Durban - A Durban High Court judge has slammed city officials involved in awarding an R80 million tender and found 16 of them - including the city manager who confirmed it - personally liable for the costs of subsequent court action brought against the municipality.

The judgment, handed down on Wednesday, comes after Social Development Minister Bathabile Dlamini was asked to explain why she personally should not pay costs in the grants matter. It also suggests the judiciary has adopted a firm stance to hold public officials to account.

Judge Dhaya Pillay said in her judgment: “This inquiry, I emphasise, is about recovering costs incurred at the expense of the taxpaying public in a procurement process that was seriously flawed.”

Judge Pillay explained the significance of her judgment by saying if the matter had not come to court, people living in subsidised housing would have been uninsured for water leaks and the municipality - and by extension, taxpayers - would have had to pay.

Last year Westwood Insurance Brokers took the eThekwini Municipality to court over a three-year water loss insurance tender it lost to South West Brokers. It turned out, South West had not complied with one of the conditions of the tender: that it supply the city with a letter of undertaking for water leak insurance.

The brokers had instead submitted a quote for professional indemnity insurance.

In December, Judge Pillay set aside the tender award and ordered the city to file affidavits naming all the officials involved in awarding it.

Now she has ordered that, collectively, 16 of them pay the municipality 50% of the costs it was ordered to pay Westwood, and that South West pay it the other 50%.

She has also ordered the acting city manager to report back to her by July, on what steps have been taken to recover the money.

After perusing the affidavits deposed by those officials, Judge Pillay found their joint decision to award the tender was “not merely irrational but bizarre” and “so bizarre that unsurprisingly even those who participated in making it cannot explain it”.

“How did the entire procurement team of eThekwini unanimously decide that, firstly, a quotation is the equivalent of a letter of undertaking and, secondly, that provision of professional indemnity insurance qualifies as underwriting insurance for underground water leaks for individual dwelling units, which was the specified condition of tender?” she asked.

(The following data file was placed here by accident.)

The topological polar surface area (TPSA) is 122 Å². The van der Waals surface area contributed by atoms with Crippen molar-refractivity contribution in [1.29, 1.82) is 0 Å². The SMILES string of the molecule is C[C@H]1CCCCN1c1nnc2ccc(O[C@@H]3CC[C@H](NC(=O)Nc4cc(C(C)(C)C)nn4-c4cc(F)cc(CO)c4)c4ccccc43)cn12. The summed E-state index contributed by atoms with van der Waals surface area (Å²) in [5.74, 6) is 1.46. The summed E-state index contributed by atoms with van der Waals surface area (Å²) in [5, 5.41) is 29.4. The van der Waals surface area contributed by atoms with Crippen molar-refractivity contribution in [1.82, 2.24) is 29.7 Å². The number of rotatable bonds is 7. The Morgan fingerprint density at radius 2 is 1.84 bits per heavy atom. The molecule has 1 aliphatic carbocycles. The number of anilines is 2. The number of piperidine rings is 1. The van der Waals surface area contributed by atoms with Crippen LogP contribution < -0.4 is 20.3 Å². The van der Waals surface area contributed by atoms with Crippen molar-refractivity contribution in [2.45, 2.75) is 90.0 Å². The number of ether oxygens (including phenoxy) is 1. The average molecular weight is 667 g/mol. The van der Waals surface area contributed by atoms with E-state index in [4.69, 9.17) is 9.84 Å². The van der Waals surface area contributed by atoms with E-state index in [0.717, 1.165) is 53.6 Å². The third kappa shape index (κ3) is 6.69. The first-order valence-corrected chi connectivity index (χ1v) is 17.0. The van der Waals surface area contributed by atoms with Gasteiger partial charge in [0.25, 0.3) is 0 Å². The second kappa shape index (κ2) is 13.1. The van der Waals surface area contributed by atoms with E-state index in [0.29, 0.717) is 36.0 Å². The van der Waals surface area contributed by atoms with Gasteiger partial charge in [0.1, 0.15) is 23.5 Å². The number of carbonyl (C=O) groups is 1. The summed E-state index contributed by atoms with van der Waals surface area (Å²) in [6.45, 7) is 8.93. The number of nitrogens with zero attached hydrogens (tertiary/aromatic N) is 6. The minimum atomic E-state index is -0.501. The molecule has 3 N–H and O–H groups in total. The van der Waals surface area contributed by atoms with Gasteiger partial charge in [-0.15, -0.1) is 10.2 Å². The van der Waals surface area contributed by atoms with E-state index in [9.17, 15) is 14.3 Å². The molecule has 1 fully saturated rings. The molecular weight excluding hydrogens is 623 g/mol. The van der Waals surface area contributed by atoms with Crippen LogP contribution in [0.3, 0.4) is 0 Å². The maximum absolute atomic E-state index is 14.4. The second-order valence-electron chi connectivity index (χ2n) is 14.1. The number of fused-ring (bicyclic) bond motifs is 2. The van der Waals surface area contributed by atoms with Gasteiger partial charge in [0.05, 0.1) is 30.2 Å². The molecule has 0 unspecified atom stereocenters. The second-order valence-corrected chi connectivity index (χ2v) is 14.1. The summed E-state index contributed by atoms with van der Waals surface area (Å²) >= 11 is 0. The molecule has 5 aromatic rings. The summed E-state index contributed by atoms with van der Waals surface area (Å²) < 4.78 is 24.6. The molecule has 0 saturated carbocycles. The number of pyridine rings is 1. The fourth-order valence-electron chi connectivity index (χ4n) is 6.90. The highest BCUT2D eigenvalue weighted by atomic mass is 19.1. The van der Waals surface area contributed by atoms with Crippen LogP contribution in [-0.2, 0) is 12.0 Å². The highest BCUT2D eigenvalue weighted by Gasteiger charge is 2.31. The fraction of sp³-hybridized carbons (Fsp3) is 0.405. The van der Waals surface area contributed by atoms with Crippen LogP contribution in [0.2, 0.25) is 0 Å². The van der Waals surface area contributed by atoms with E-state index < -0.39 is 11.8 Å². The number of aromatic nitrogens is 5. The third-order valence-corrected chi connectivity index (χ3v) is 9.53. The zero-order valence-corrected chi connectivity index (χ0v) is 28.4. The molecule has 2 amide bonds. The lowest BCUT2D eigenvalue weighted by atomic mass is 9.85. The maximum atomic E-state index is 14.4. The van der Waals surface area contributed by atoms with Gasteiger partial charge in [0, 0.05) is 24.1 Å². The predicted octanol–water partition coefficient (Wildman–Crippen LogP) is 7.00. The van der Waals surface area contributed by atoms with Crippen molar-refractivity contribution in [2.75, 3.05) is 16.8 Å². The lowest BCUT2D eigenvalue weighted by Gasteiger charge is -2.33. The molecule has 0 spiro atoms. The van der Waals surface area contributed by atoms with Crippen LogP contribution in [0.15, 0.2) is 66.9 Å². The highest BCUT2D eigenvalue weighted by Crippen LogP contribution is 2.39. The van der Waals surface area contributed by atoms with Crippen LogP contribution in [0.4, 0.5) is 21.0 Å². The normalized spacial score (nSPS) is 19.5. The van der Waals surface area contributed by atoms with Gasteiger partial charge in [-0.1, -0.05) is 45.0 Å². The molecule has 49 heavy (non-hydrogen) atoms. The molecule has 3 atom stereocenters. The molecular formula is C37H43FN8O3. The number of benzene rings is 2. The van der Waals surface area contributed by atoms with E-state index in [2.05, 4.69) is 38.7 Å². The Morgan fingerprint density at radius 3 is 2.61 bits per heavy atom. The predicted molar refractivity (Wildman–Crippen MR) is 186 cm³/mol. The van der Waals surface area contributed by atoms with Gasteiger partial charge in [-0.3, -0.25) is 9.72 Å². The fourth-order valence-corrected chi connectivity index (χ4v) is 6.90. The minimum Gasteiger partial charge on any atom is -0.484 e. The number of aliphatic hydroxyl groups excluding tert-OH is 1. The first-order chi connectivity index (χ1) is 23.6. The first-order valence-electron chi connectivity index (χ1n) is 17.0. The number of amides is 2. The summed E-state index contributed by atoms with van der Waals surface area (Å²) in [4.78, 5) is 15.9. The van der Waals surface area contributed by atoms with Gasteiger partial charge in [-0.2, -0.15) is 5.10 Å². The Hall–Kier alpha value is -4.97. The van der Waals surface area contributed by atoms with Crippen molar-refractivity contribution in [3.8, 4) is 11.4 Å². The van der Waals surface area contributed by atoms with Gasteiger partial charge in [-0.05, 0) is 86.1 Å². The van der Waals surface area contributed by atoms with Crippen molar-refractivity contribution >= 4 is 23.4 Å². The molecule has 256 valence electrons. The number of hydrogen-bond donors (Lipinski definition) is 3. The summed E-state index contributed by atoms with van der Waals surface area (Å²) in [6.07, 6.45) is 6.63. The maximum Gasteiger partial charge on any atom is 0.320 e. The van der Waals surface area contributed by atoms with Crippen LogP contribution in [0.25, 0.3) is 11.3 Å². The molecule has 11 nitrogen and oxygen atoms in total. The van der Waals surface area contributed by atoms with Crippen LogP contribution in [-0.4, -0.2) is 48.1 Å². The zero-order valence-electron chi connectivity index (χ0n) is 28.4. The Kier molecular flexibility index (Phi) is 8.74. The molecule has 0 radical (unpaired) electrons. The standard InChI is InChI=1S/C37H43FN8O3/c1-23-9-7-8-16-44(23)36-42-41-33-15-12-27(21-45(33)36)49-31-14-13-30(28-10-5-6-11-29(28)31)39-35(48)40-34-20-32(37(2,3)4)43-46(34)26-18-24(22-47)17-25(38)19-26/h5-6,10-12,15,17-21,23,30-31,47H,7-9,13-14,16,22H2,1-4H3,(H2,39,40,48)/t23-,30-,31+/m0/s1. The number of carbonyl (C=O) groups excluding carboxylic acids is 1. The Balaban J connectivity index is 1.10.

"Metaphorically speaking, they decided that chalk is cheese.”

She said none of the deponents had advanced any possible explanations. Nor had they recognised the difference between professional indemnity insurance and underwriting insurance for water leaks; expressed remorse for their conduct; recognised the consequences of South West being allowed to stand; or explained why the city’s legal adviser Sbusiso Shezi’s opinion - proffered early on in a memorandum, that South West had failed to submit proof of underwriting insurance - was rejected.

“All those involved in the decision to appoint South West persist in defending what is now manifestly indefensible by trying to justify their conduct in order to avoid having to pay costs,” she said.

“Their responses fortify their failure and continuing refusal to be not only accountable and transparent but also remorseful for their manifestly inexplicable decision which renders them liable for costs.”

She said they denied liability for costs, claiming they did not act dishonestly, in bad faith or negligently.

She found all who participated, including South West, liable. “However, I do distinguish South West from the rest,” she said. “No tenderer should be allowed to escape with impunity for deliberate misrepresentations in public procurement processes. South West created the situation that compelled this litigation. Walking away unscathed from this debacle is not an option.”

Officials cited to pay costs include the head of water and sanitation, Ednick Msweli; deputy head of supply chain operations, Sandile Ngcobo, and members of the bid evaluation committee and bid adjudication committee.

Instructing attorney for Westwood, Yahya Hassan of Larson Falconer Hassan Parsee Inc, yesterday told The Mercury he believed this was a “groundbreaking judgment”.

“It places reliance on integrity in dealing with these tender matters,” he said. “City officials have to ensure that when a tender is awarded, it is done fairly, transparently and properly, and if they fail to uphold these high standards, then they can be held personally liable for any costs that the municipality might otherwise incur so taxpayers are not burdened with them.”

Paul Hoffman, of the Institute for Accountability in Southern Africa, said this was an “emerging trend” and a “welcome development”.

“The courts are gearing themselves up to award punitive costs against public administrative personnel in circumstances in which it is clear that there is either intentional wrongdoing or recklessness with public money,” he said.

He compared Judge Pillay’s ruling with the Constitutional Court’s recent order that Dlamini file an affidavit explaining why she should not be held personally liable for the South African Social Security Agency (Sassa) payment disaster.

Spokesperson for the eThekwini Municipality, Tozi Mthethwa, said the city received a copy of the judgment only yesterday.

“It is premature to comment on the matter at this stage as the city is still studying the contents of the judgment,” she said.

The Mercury